The history of habitat protection in Whistler cannot be told without also detailing the history of development in the resort community.
From the very beginning when the idea of a resort municipality was first just getting started to the current environmental issues facing the community, protecting habitat and in particular critical wetlands has been as a response to proposed development projects.
Speaking at the Whistler Museum's recent speakers series, former mayor Ken Melamed talked about the gains that were made and habitat protected since the mid '70s. But instead of focusing on what some would consider failures, Melamed preferred to consider the lessons learned along the way.
"A lot of people are critical of what Whistler's impacts have been and mistakes that have been made," he said. "I hope we all remember that it wasn't until relatively recently that we knew what we were doing."
The first major environmental impacts in the valley, he said, were the railway and Highway 99 "before anybody was up here worrying about" habitat protection. While the resort was incorporated in 1975 and development underway, Melamed said the turning point was when the concept of a two mountain resort gained momentum and Blackcomb began to take shape.
"There was huge impacts to Whistler from those early development days, but I think it is worth mentioning and giving a lot of credit to the early town fathers," he said. "I don't know how they did it, but they actually came up with a Village plan that has given us a great platform to be as compact and efficient as we are."
The high density and pedestrian friendly Village design, he said, kept the resort's footprint light and prevented sprawl.
Melamed said a lot of planning occurred in the early '80s and development moved along with Joe Houssain buying out the Aspen interest in Blackcomb, which became the first part of the Intrawest chain and development of the Upper Village and Whistler base occurred.
But it was 1987 when the Association of Whistler Area Residents for the Environment that habitat protection and environmental issues started to come to forefront in the community.
"It was because literally heads were staring to spin," said Melamed, who served as AWARE's president. "We formed really to get recycling going.
"We didn't really know much about land use or habitat protection, but really there was a need to organize community in the midst of all this development and growth."
The 1989 rewrite of the Official Community Plan and the decision to try and make Whistler a four season resort was a catalyst for AWARE's efforts to begin to advocate for protecting important habitat as a direct result of several development proposals. The OCP review meant an additional 7,500 bed units would be added to entice developers to propose golf and tennis amenities.
It was the 1996 election when Hugh O'Reilly became mayor and Jim Godfrey was hired as chief administrative officer, which resulted in a sea change at Municipal Hall and eventually led to a community survey to study Whistler attitudes.
"The No. 1 priority for Whistler was environment and that made mayor and council wake up to a certain degree, only so far as they needed to go," he said.
Melamed was also elected at that time with six years as president of AWARE under his belt and soon an environmental protection strategy was started, which is known today as Whistler 2020.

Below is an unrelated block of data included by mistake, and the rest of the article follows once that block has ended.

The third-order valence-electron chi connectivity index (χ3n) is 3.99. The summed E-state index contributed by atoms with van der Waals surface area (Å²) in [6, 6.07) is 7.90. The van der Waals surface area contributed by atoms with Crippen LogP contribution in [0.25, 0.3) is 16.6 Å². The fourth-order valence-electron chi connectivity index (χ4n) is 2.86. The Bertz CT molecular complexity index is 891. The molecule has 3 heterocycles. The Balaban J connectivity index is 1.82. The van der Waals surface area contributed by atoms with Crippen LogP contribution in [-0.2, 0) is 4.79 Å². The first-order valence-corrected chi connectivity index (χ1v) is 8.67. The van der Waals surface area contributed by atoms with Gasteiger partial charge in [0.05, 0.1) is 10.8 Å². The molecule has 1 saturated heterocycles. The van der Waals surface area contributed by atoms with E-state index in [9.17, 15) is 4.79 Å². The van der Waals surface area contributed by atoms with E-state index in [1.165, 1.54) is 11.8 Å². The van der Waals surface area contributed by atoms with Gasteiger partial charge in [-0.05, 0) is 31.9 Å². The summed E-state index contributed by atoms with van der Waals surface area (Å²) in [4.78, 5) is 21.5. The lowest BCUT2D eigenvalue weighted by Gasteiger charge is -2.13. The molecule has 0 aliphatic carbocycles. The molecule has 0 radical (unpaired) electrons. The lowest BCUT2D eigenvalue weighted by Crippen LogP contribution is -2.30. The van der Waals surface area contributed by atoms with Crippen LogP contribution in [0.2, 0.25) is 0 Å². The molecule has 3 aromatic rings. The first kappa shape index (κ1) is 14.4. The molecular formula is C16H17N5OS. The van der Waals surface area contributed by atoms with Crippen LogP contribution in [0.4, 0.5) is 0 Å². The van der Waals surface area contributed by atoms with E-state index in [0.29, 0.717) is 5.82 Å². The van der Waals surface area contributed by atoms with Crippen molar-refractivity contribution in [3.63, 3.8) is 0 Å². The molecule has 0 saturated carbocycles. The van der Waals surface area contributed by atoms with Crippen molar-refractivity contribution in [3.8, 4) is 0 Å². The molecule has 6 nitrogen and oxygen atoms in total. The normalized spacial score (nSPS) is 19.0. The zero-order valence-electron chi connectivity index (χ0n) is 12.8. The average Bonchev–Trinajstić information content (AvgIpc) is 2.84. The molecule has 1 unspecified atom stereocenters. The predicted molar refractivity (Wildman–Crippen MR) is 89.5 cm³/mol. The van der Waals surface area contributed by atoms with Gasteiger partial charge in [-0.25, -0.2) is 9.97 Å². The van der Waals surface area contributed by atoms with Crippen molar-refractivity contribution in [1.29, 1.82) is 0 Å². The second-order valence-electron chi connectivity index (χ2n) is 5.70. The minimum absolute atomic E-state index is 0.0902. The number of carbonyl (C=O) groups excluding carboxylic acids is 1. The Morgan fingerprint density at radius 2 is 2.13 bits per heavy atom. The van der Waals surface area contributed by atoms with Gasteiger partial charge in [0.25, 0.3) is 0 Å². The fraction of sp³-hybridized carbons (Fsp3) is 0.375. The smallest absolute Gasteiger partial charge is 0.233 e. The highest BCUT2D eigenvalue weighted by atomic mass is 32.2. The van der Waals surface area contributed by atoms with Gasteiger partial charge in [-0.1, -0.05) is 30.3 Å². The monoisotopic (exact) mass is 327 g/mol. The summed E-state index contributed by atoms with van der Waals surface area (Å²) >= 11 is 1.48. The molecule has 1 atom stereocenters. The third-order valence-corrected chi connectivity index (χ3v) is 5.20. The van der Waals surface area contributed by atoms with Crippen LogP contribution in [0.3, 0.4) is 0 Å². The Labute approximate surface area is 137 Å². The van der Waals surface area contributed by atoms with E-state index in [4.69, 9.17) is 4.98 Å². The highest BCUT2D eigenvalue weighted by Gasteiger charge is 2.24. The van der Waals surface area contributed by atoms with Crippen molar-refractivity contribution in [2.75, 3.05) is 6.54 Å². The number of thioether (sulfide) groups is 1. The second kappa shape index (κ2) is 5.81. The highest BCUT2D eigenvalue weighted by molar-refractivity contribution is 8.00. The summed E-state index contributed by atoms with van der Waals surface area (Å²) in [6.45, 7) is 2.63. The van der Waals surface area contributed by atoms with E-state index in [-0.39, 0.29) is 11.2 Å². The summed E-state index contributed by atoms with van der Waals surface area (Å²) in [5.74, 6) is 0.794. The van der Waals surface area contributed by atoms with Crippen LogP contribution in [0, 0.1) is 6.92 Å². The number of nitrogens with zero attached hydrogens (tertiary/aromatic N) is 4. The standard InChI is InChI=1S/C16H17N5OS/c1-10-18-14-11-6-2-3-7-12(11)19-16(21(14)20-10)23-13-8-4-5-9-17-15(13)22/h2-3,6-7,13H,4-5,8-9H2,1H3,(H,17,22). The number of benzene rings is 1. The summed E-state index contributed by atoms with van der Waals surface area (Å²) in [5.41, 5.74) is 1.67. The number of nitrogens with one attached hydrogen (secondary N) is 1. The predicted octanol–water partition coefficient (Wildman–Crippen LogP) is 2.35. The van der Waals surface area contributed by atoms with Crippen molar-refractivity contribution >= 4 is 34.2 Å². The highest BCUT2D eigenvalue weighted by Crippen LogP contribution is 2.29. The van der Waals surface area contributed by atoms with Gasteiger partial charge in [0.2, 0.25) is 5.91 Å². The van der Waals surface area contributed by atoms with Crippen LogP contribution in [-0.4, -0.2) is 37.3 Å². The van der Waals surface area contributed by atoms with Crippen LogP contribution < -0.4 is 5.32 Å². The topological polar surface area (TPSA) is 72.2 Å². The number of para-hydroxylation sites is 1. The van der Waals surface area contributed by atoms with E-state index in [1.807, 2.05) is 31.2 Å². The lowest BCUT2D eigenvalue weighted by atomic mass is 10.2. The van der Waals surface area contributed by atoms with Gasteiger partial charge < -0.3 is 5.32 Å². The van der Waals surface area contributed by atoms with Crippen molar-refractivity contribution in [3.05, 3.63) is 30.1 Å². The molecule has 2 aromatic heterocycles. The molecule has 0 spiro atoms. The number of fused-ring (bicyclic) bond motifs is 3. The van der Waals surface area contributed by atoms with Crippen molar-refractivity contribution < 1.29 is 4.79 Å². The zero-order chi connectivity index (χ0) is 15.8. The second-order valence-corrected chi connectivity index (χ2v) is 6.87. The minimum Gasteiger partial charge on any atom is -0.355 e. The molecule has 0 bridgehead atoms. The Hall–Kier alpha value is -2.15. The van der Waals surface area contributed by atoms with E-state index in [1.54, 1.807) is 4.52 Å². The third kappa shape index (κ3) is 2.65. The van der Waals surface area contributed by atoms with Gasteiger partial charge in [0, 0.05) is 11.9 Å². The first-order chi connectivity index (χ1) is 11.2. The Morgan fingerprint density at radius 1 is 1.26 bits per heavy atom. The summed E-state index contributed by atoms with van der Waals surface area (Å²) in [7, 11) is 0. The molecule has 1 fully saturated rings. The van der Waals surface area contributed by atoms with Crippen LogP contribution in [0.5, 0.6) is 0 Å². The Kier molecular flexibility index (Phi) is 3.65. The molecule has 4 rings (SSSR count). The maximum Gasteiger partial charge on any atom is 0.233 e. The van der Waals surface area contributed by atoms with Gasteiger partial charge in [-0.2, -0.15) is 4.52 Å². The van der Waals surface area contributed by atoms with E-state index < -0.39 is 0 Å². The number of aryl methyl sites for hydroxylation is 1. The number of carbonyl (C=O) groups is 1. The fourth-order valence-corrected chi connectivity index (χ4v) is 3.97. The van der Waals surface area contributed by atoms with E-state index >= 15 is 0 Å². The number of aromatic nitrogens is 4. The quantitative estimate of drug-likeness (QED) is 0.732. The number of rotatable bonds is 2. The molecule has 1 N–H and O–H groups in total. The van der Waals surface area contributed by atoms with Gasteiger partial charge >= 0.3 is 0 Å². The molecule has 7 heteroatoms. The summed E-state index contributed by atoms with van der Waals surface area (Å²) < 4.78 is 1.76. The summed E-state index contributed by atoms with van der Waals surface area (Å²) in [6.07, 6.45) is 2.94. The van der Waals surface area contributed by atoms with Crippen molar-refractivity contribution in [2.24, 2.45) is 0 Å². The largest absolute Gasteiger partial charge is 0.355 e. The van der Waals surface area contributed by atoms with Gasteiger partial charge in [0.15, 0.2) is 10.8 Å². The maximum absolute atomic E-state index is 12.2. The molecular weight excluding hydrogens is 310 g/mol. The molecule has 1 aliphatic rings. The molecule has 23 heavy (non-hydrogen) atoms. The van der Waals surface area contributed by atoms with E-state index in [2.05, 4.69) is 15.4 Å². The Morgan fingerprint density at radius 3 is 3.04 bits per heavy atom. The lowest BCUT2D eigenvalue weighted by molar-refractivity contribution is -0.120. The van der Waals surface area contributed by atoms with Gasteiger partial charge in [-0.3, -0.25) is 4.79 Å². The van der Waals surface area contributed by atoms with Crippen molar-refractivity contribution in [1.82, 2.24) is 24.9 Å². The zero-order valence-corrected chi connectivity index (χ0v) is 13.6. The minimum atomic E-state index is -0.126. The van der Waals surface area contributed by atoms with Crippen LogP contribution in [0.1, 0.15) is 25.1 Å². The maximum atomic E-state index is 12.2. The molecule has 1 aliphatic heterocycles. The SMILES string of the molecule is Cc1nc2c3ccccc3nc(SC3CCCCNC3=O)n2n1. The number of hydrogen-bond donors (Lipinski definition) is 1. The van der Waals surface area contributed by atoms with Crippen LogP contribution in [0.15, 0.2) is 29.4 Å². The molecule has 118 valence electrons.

With that policy document and Whistler becoming the first municipality in North America to adopt the Natural Step, Melamed said Whistler has some of the strongest policy for environmental protection anywhere in B.C.
"It is a good thing we started this at the height of our economic success and at the height of our vision," he said.
A major win for habitat protection was the protection of the Emerald forest, although it involved a "horse trade" with the developer, which Melamed said is a lesson learned as agreeing to the deal in principle saw the value of the land skyrocket from what it was worth before $4.5 million to $10 million, which is what the municipality ended up paying with a three-way deal with Intrawest which created the Four Seasons.
There was the protection of the Callaghan Valley with the Legacy Lands First Nations deal for the Olympics; the protection of land that was to be developed into a driving range for the Bjorn Born tennis and golf resort; the Green Lakes Golf Course; protection of the River of Golden Dreams; Lakecrest; and Nita Lake Lodge.
While Melamed had no shortage of case studies to talk about he also took the opportunity to look to the future and said the biggest habitat protection battle facing the community in the short term is the Alpha Creek wetlands, also known as the Zen Lands.
Whistler International Campus is proposed to be developed on part of the site, which Melamed said would not mitigate the environmental impact of thousands of students in that area.
"We started fighting this at AWARE at the late '80s," he said. "I've seen a dozen development proposals from this because this (property owner) has visions of $20 million plus to come out of this land.
Melamed asked what would happen if the rezoning is approved for the university and then it isn't financially viable and the community is then burdened with the economic outcomes of the investors.
"I don't know what security the community can hold that would be big enough to actually have a Plan B for this site and again a serious question about how it can be responsibly developed on there at all," he said.